What is Schizoid Personality Disorder?

Schizoid personality disorder is one of many personality disorders. It can cause individuals to seem distant and emotionless, rarely engaging in social situations or pursuing relationships with other people. Schizoid personality disorder can contribute to isolation and loneliness; being alone can be a normal, desirable part of life for people with schizoid personality disorder.  

Schizoid Personality Disorder Symptoms

Talk to your doctor about testing and treatment if you or a loved one experience any of these schizoid personality disorder symptoms:

  • Difficulty expressing emotions or acting appropriately in emotional situations
  • You prefer being alone or isolated from others
  • You do not take pleasure in many, or any, activities
  • You have few relationships, including family, friends, or romantic partners
  • You are not affected by or do not notice the emotional distress of others
  • Avoid activities that involve other people
  • Appear emotionless, humorless, or indifferent to others
  • You do not desire or enjoy close personal relationships
  • You are disinterested in praise or criticism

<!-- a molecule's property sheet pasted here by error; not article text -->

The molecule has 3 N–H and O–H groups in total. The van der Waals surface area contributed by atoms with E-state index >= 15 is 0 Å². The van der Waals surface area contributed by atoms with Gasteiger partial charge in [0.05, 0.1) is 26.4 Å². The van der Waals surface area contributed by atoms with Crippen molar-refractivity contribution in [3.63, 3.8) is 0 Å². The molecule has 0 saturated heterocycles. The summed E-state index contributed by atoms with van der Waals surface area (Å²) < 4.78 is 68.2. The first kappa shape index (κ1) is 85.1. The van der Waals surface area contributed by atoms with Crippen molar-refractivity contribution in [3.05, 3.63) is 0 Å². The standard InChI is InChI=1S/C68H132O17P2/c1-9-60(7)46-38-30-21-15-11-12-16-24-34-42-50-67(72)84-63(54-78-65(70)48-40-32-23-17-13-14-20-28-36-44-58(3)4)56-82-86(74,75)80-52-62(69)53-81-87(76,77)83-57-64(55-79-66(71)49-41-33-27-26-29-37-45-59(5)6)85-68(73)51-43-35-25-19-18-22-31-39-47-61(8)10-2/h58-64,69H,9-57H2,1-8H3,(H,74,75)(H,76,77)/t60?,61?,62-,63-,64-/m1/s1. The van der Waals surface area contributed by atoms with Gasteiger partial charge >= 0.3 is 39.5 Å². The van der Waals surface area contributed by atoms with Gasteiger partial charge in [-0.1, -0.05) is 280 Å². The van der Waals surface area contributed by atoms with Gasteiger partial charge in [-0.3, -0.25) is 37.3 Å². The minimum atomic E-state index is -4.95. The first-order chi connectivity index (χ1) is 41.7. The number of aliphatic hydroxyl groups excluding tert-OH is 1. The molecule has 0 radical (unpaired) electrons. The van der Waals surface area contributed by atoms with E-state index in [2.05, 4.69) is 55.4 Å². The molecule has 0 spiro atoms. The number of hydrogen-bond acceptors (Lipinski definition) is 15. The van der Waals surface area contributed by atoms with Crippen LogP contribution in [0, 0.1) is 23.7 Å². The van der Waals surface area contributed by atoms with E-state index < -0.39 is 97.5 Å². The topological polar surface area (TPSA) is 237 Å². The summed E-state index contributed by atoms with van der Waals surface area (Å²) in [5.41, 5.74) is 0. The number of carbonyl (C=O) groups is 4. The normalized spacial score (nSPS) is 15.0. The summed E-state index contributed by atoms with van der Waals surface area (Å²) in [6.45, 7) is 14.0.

Schizoid Personality Disorder Causes and Risk Factors

Schizoid personality disorder has no definitive cause. Some risk factors may increase your chances of developing schizoid personality disorder, including:

  • Complications at birth
  • Head or brain injuries
  • A family history of schizophrenia disorders or other mental health conditions
  • Misuse of alcohol or drugs
  • Exposure to viruses, illnesses, or malnutrition before birth
  • Trauma, especially emotional and physical abuse, violence, or abuse in the home during childhood, and trauma caused by war
  • Having a parental figure who is cold, neglectful, and remote

Schizoid Personality Disorder Treatment

Many types of treatment are available to cope with schizoid personality disorder, and these treatments can be very effective. Talk to your doctor about creating a treatment plan that helps you control your symptoms and learn to reach out to others. 

Medication: Anti-anxiety medications and antidepressants can help control the symptoms of your disorder. 

Therapy: Group therapy, occupational therapy, and self-help programs can teach you new coping skills and help you learn about how to develop relationships. Learn more about your therapy options. 

Education: Learning more about your triggers and behaviors that you should watch out for as you learn more about living with your disorder is essential to your success. Learn more about mental health. 

Support: It can be beneficial for you to know that you’re not alone in feeling this way. Find a support group at Sheppard Pratt.